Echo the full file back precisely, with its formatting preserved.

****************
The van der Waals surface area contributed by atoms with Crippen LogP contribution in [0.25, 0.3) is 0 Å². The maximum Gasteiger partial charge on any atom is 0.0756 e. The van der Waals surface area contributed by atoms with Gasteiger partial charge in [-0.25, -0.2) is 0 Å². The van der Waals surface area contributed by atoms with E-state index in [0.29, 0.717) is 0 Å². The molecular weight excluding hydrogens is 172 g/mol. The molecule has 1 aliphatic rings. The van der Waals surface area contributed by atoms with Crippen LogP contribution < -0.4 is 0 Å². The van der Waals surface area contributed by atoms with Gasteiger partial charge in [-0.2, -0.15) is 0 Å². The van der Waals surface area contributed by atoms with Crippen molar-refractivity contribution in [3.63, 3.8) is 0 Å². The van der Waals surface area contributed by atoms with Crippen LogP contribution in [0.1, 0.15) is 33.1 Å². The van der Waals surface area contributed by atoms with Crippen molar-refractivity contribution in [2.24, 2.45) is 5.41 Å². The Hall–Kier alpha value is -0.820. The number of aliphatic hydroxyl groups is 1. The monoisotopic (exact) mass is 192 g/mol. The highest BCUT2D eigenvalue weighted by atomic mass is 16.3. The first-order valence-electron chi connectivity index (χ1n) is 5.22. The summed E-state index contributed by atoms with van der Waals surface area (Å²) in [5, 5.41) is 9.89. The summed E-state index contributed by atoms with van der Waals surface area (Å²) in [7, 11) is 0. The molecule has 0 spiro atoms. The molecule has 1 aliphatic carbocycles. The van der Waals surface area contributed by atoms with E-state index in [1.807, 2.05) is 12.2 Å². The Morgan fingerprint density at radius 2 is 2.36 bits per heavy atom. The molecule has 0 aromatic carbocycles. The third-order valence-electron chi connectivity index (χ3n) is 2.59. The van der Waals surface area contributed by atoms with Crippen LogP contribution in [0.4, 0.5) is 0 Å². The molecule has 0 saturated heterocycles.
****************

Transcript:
The van der Waals surface area contributed by atoms with Crippen LogP contribution in [0.25, 0.3) is 0 Å². The maximum Gasteiger partial charge on any atom is 0.0756 e. The van der Waals surface area contributed by atoms with Gasteiger partial charge in [-0.25, -0.2) is 0 Å². The van der Waals surface area contributed by atoms with E-state index in [0.29, 0.717) is 0 Å². The molecular weight excluding hydrogens is 172 g/mol. The molecule has 1 aliphatic rings. The van der Waals surface area contributed by atoms with Crippen LogP contribution < -0.4 is 0 Å². The van der Waals surface area contributed by atoms with Gasteiger partial charge in [-0.2, -0.15) is 0 Å². The van der Waals surface area contributed by atoms with Crippen molar-refractivity contribution in [3.63, 3.8) is 0 Å². The van der Waals surface area contributed by atoms with Crippen LogP contribution in [0.1, 0.15) is 33.1 Å². The van der Waals surface area contributed by atoms with Crippen molar-refractivity contribution in [2.24, 2.45) is 5.41 Å². The Hall–Kier alpha value is -0.820. The number of aliphatic hydroxyl groups is 1. The monoisotopic (exact) mass is 192 g/mol. The highest BCUT2D eigenvalue weighted by atomic mass is 16.3. The first-order valence-electron chi connectivity index (χ1n) is 5.22. The summed E-state index contributed by atoms with van der Waals surface area (Å²) in [5, 5.41) is 9.89. The summed E-state index contributed by atoms with van der Waals surface area (Å²) in [7, 11) is 0. The molecule has 0 spiro atoms. The molecule has 1 aliphatic carbocycles. The van der Waals surface area contributed by atoms with E-state index in [1.807, 2.05) is 12.2 Å². The Morgan fingerprint density at radius 2 is 2.36 bits per heavy atom. The molecule has 0 aromatic carbocycles. The third-order valence-electron chi connectivity index (χ3n) is 2.59. The van der Waals surface area contributed by atoms with Crippen LogP contribution in [0.4, 0.5) is 0 Å². The molecule has 0 saturated heterocycles.